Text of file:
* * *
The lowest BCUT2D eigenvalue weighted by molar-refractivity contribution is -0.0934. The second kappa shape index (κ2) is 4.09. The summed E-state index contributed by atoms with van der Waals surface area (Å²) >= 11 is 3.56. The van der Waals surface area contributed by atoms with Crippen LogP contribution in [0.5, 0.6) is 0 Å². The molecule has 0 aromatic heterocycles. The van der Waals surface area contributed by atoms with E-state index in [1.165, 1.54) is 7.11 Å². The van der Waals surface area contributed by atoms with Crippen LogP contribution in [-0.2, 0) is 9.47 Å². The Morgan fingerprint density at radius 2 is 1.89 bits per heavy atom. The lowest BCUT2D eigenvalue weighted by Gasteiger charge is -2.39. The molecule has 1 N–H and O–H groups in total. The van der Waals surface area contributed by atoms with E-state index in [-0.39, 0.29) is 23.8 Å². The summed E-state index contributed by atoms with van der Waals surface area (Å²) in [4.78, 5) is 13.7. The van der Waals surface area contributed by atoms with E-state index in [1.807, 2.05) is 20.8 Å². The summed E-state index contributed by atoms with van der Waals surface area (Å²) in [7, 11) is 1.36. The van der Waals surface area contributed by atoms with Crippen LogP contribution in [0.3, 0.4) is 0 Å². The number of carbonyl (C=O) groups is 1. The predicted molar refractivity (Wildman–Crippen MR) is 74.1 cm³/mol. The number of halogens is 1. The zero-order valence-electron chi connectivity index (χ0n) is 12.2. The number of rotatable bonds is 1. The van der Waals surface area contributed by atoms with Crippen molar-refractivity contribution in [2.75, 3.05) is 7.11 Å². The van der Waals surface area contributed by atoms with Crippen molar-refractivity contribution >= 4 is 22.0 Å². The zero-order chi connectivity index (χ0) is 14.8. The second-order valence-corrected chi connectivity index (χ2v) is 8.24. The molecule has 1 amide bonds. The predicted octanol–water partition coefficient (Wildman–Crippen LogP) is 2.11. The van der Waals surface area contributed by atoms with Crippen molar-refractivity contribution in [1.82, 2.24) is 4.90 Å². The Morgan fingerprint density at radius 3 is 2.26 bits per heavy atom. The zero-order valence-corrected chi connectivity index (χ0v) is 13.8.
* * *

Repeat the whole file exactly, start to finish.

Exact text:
The lowest BCUT2D eigenvalue weighted by molar-refractivity contribution is -0.0934. The second kappa shape index (κ2) is 4.09. The summed E-state index contributed by atoms with van der Waals surface area (Å²) >= 11 is 3.56. The van der Waals surface area contributed by atoms with Crippen LogP contribution in [0.5, 0.6) is 0 Å². The molecule has 0 aromatic heterocycles. The van der Waals surface area contributed by atoms with E-state index in [1.165, 1.54) is 7.11 Å². The van der Waals surface area contributed by atoms with Crippen LogP contribution in [-0.2, 0) is 9.47 Å². The Morgan fingerprint density at radius 2 is 1.89 bits per heavy atom. The lowest BCUT2D eigenvalue weighted by Gasteiger charge is -2.39. The molecule has 1 N–H and O–H groups in total. The van der Waals surface area contributed by atoms with E-state index in [-0.39, 0.29) is 23.8 Å². The summed E-state index contributed by atoms with van der Waals surface area (Å²) in [4.78, 5) is 13.7. The van der Waals surface area contributed by atoms with E-state index in [1.807, 2.05) is 20.8 Å². The summed E-state index contributed by atoms with van der Waals surface area (Å²) in [7, 11) is 1.36. The van der Waals surface area contributed by atoms with Crippen LogP contribution in [0.3, 0.4) is 0 Å². The number of carbonyl (C=O) groups is 1. The predicted molar refractivity (Wildman–Crippen MR) is 74.1 cm³/mol. The number of halogens is 1. The zero-order valence-electron chi connectivity index (χ0n) is 12.2. The number of rotatable bonds is 1. The van der Waals surface area contributed by atoms with Crippen molar-refractivity contribution in [2.75, 3.05) is 7.11 Å². The van der Waals surface area contributed by atoms with Crippen molar-refractivity contribution >= 4 is 22.0 Å². The zero-order chi connectivity index (χ0) is 14.8. The second-order valence-corrected chi connectivity index (χ2v) is 8.24. The molecule has 1 amide bonds. The predicted octanol–water partition coefficient (Wildman–Crippen LogP) is 2.11. The van der Waals surface area contributed by atoms with Crippen molar-refractivity contribution in [1.82, 2.24) is 4.90 Å². The Morgan fingerprint density at radius 3 is 2.26 bits per heavy atom. The zero-order valence-corrected chi connectivity index (χ0v) is 13.8.